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Blog Dr. Alex Llanos

How white do you want your teeth?

Nowadays, any biomedical procedure with aesthetic purposes is performed in conjunction with teeth whitening, which makes this procedure very common in dental offices.

Typically, as patients, we attach great importance to teeth whitening because an aesthetic treatment, for example, facial, does not seem complete to us with stained teeth.

In fact, recovery procedures like root canals, crown replacements, and aesthetic procedures like veneer placement are generally complemented with teeth whitening to achieve color uniformity across all dental pieces.

To whiten your teeth, there are many alternatives, from over-the-counter kits to professional in-office whitening treatments. The difference in effectiveness is significant, and from a clinical perspective, it's important to note that the concentration of whitening agents is crucial in achieving your desired color. Over-the-counter kits have very low concentrations of hydrogen peroxide and carbamide peroxide, which are the safest and most commonly used substances in this type of procedure.

These substances transform into radicals that break down the color molecules on the tooth's surface and are typically activated by irradiated light on the tooth. In a dental office, you will find treatments with higher concentrations than those in a kit, which are safe in terms of toxicity and capable of achieving whitening results in a short time. In fact, it's these substances that can cause tooth sensitivity. The small-sized hydrogen peroxide molecule can reach the tubules that connect the external surface with the inside of the tooth, and upon contact with the nerve endings contained there, it can generate acute pain.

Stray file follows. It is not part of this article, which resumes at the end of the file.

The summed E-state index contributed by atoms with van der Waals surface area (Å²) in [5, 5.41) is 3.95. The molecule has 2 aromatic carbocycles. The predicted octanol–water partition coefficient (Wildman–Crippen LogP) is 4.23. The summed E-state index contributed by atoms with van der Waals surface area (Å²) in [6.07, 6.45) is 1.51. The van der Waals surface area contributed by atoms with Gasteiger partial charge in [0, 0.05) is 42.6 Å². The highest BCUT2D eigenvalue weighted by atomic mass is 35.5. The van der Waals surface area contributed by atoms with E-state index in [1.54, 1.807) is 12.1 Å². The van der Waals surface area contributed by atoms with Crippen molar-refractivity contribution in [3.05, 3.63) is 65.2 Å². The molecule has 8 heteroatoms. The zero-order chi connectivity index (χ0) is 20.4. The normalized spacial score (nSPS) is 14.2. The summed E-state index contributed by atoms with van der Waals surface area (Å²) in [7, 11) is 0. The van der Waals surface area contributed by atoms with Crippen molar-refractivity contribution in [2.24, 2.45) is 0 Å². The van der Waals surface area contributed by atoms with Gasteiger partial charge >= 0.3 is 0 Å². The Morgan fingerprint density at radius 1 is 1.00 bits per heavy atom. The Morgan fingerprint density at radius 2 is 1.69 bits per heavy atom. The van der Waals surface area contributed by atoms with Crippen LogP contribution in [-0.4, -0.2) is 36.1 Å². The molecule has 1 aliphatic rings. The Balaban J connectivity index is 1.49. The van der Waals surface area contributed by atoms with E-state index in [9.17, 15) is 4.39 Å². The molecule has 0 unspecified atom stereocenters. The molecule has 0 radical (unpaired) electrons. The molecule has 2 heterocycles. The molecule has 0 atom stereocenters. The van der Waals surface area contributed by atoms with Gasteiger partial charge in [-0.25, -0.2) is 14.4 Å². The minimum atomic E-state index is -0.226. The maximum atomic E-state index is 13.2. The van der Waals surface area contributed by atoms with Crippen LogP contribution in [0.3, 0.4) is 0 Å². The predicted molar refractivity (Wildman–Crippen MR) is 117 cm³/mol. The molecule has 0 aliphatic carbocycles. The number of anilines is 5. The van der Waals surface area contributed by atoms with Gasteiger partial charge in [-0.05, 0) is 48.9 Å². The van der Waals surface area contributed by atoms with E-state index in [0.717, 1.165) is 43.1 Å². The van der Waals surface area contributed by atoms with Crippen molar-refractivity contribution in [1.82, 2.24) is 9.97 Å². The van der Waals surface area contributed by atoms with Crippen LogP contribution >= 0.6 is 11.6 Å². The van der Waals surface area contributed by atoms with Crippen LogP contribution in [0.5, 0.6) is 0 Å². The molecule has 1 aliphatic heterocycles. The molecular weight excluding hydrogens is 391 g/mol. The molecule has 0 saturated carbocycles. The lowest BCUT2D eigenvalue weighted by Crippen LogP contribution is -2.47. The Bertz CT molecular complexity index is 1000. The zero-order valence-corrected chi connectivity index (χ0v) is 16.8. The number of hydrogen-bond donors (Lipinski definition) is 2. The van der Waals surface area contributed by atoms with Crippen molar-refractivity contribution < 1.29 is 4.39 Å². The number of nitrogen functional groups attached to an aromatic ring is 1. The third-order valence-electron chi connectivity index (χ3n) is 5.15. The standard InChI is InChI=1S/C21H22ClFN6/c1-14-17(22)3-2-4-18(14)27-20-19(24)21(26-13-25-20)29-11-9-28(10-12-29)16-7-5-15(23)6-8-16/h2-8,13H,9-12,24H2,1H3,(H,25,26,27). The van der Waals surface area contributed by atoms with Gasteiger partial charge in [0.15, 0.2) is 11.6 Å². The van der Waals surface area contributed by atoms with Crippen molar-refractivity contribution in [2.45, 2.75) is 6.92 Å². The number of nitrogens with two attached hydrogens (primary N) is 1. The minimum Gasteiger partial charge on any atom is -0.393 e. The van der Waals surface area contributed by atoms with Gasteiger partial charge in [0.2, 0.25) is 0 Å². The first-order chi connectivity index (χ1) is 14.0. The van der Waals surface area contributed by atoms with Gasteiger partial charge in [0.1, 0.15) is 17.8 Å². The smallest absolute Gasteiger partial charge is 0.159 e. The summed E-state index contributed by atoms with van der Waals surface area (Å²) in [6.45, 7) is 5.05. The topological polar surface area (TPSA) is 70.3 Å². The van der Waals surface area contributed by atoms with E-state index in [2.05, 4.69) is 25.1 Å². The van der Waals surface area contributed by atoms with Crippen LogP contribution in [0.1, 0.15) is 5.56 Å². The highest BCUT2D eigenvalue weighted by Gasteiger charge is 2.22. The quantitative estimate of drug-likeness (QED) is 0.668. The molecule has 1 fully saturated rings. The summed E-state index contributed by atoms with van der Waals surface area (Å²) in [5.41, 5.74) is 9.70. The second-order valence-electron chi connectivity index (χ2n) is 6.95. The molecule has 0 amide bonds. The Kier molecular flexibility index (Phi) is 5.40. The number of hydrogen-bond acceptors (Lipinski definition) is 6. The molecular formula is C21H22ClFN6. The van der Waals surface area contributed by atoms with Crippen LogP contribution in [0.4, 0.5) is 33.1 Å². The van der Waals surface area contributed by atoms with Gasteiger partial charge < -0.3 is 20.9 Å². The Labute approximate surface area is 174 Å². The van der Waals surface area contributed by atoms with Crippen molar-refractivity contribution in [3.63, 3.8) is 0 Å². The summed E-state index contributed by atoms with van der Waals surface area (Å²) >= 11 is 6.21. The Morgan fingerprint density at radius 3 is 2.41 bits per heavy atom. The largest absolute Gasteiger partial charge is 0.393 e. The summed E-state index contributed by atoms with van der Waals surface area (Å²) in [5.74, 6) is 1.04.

To avoid acute pain during your next whitening treatment, we will use desensitizing agents that block the passage of whitening agents into the dentinal tubules. Additionally, these agents reduce the ability to feel pain in the area where they are applied because they increase the pain threshold in the sensory nerve endings. This way, we are confident that you will have a more comfortable experience while your teeth regain their original color.

Now that you know about whitening agents and their effect, let's talk about how white your teeth can become in a dental visit. Is pure white the ideal? While the color tone of dental tissue is unique, teeth whitening will not lead to a completely white color.

Remember that the whitening agents used only degrade the color molecules adhered to the tooth's surface. A change of 2 or 3 shades in tooth color is quite noticeable and aesthetically appropriate. In fact, teeth whitening or depigmentation can last up to 5 years if you have proper cleaning and dietary habits.

Cigarettes, coffee, and some fruits cause rapid pigmentation and reduce the duration of the whitening effect.

Being a relatively simple, fast, and highly effective procedure, what are you waiting for to see your teeth whiter? What color do you want to achieve, pure white, or a natural white? Tell us about your experiences with previous whitening treatments; did you still experience pain despite the desensitization precautions?

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